For those of you who access Tumblr through our iOS app, we wanted to share that starting today you may see some differences for search terms and recommended content that can contain specific types of sensitive content. In order to comply with Apple’s App Store Guidelines, we are having to adjust, in the near term, what you’re able to access as it relates to potentially sensitive content while using the iOS app.
To remain available within Apple’s App Store, we are having to extend the definition of what sensitive content is as well as the way you access it in order to comply with their guidelines.
When searching for certain terms or phrases that may fall under the expanded definition of sensitive content, you may experience fewer results from that query than you have in the past. In certain circumstances, a search may not produce any results at all[…]
I used to work at Tumblr as an iOS engineer. […] The banned word list is absolutely perplexing and I can only theorize why tags like ‘long post’ are banned from appearing on iOS. What I can do is give you a peek into how the Apple App Store review process works, so you have an idea of the hell that Tumblr staff is dealing with right now.
I’d say once every 5 updates […] a reviewer would find porn, and respond by sending us the steps they followed to find it and a screenshot of the content. Tumblr staff would remove the porn, resubmit, the reviewer would find nothing, then approve the app. Once in a while Tumblr would get a really persistent reviewer. It would take a handful of porn scrubs and re-submissions before they’d finally green-light an update.
Here’s the kicker: your developer support contact will also, like the reviewer, not be consistent from case to case. They stick with you until your appeal is complete, but when you have to open a new case for a subsequent rejection, it’s someone new. And every one of them had different answers to the same questions about policies regarding adult content.
While Tumblr was actively working on the ban, they were asking Apple for any sort of guidance on what would meet approval, because as you know it’s impossible to scrub a UGC site of adult content. The answers we got were either vague or unhelpful. Tumblr had to just keep re-submitting over and over with a half-baked porn finding algorithm until it finally looked clean enough for Apple.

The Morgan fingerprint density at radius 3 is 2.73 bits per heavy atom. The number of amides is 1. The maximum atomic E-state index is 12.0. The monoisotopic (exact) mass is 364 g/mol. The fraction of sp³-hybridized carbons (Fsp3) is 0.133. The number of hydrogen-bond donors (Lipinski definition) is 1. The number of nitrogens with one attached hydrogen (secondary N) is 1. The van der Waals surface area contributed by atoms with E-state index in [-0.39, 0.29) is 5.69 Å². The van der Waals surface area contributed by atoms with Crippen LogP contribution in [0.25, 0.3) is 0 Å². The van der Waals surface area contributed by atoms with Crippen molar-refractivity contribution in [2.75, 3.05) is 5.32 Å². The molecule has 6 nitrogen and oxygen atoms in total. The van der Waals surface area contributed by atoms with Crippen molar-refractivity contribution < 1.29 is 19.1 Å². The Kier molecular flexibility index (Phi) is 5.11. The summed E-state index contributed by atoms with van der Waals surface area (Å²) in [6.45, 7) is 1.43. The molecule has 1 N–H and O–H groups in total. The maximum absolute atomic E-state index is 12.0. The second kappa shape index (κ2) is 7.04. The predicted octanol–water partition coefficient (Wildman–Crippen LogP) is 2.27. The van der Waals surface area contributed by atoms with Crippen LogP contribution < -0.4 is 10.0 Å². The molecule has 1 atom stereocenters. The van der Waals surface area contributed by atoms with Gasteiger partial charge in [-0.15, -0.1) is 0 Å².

During this time, we’d be searching Twitter, Instagram, etc, for the same search terms that we were being rejected for, and finding lots and lots of porn.
Wait lmao if this is correct, the entire reason for Tumblr nuked their site and fell 99.7% in value was because Apple demanded it to keep their iOS app in the App Store.
That’s not even going into the monetization pieces. As we are implementing tipping and multi-merchant subscriptions in Post+, we still have to use In-App-Purchases with it’s severely lacking API.
The hoops we have to go through to get money from our App Store account to merchants are insane. We are using Stripe Connect infrastructure and Payouts API to do that, and that would be totally fine, as well as taking the fee hit.
The most insane thing is that the subscriber can be in a number of countries, where Apple fees differ (as they contain tax). But the webhook does not contain this information, so we had to reverse engineer the whole Apple pricing matrix and the fee calculation for each subscriber to know what portion to forward onto the Stripe account, and so on and so on.
Last week we published a news article advertising a holiday deal for our premium subscription. Of course, our app shows our news articles.
So the following day, while we were submitting a bug fix release, a reviewer rejected the app on the grounds that it advertised a premium service that was not available via Apple’s IAP subscriptions. We later found out they were talking about the news article preview tile. Their demand was that we remove all outbound links to the domain that hosts the premium content unless we implement Apple’s subscriptions. This would have included news articles, guides, account sign in and settings and other core components of the app that just happened to link to the site.
So we did the only thing we could do. The entire engineering team committed the rest of the week (including the weekend) to complying with Apple’s demand and we integrated Apple payments into our backend and app. Of course this blocked us from deploying critical bug fixes but we had no other option.
Update (2021-12-29): John Gruber:
It’s perfectly legal; Disney just doesn’t want their brand associated with gambling. For similar reasons, Apple is going to err on the side of overzealousness with porn in the App Store. You can get all the porno you want on the web on iOS devices.
It’s one thing to have rules for user-generated content. What’s indefensible is that Apple is unable to tell developers what the rules actually are. Also, it seems clear that some apps are singled out for more scrutiny while others that contain the same types of UGC sail through review.